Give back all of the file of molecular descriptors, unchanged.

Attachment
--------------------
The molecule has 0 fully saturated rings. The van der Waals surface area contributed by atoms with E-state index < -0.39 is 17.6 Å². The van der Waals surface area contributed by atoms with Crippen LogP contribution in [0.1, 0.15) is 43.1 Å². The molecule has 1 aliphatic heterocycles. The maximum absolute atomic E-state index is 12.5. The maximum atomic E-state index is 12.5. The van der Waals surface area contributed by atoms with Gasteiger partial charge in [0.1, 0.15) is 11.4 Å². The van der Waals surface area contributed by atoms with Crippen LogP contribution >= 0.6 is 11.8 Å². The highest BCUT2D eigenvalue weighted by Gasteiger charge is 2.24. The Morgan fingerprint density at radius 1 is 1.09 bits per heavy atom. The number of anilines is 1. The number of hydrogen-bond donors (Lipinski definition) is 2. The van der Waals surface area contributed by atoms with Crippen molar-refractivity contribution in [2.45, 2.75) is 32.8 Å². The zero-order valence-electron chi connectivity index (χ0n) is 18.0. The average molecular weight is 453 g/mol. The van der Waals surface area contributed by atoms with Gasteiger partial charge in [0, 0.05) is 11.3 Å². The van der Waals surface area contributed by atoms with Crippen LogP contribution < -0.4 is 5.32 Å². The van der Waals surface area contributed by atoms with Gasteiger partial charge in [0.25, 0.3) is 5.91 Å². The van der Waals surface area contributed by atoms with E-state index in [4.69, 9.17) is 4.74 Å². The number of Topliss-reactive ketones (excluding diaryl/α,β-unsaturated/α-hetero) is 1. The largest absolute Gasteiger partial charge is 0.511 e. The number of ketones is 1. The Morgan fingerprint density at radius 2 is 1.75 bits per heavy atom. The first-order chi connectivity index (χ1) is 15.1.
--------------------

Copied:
The molecule has 0 fully saturated rings. The van der Waals surface area contributed by atoms with E-state index < -0.39 is 17.6 Å². The van der Waals surface area contributed by atoms with Crippen LogP contribution in [0.1, 0.15) is 43.1 Å². The molecule has 1 aliphatic heterocycles. The maximum absolute atomic E-state index is 12.5. The maximum atomic E-state index is 12.5. The van der Waals surface area contributed by atoms with Gasteiger partial charge in [0.1, 0.15) is 11.4 Å². The van der Waals surface area contributed by atoms with Crippen LogP contribution >= 0.6 is 11.8 Å². The highest BCUT2D eigenvalue weighted by Gasteiger charge is 2.24. The Morgan fingerprint density at radius 1 is 1.09 bits per heavy atom. The number of anilines is 1. The number of hydrogen-bond donors (Lipinski definition) is 2. The van der Waals surface area contributed by atoms with Crippen molar-refractivity contribution in [2.45, 2.75) is 32.8 Å². The zero-order valence-electron chi connectivity index (χ0n) is 18.0. The average molecular weight is 453 g/mol. The van der Waals surface area contributed by atoms with Gasteiger partial charge in [0, 0.05) is 11.3 Å². The van der Waals surface area contributed by atoms with Crippen LogP contribution < -0.4 is 5.32 Å². The van der Waals surface area contributed by atoms with Gasteiger partial charge in [0.25, 0.3) is 5.91 Å². The van der Waals surface area contributed by atoms with E-state index in [4.69, 9.17) is 4.74 Å². The number of Topliss-reactive ketones (excluding diaryl/α,β-unsaturated/α-hetero) is 1. The largest absolute Gasteiger partial charge is 0.511 e. The number of ketones is 1. The Morgan fingerprint density at radius 2 is 1.75 bits per heavy atom. The first-order chi connectivity index (χ1) is 15.1.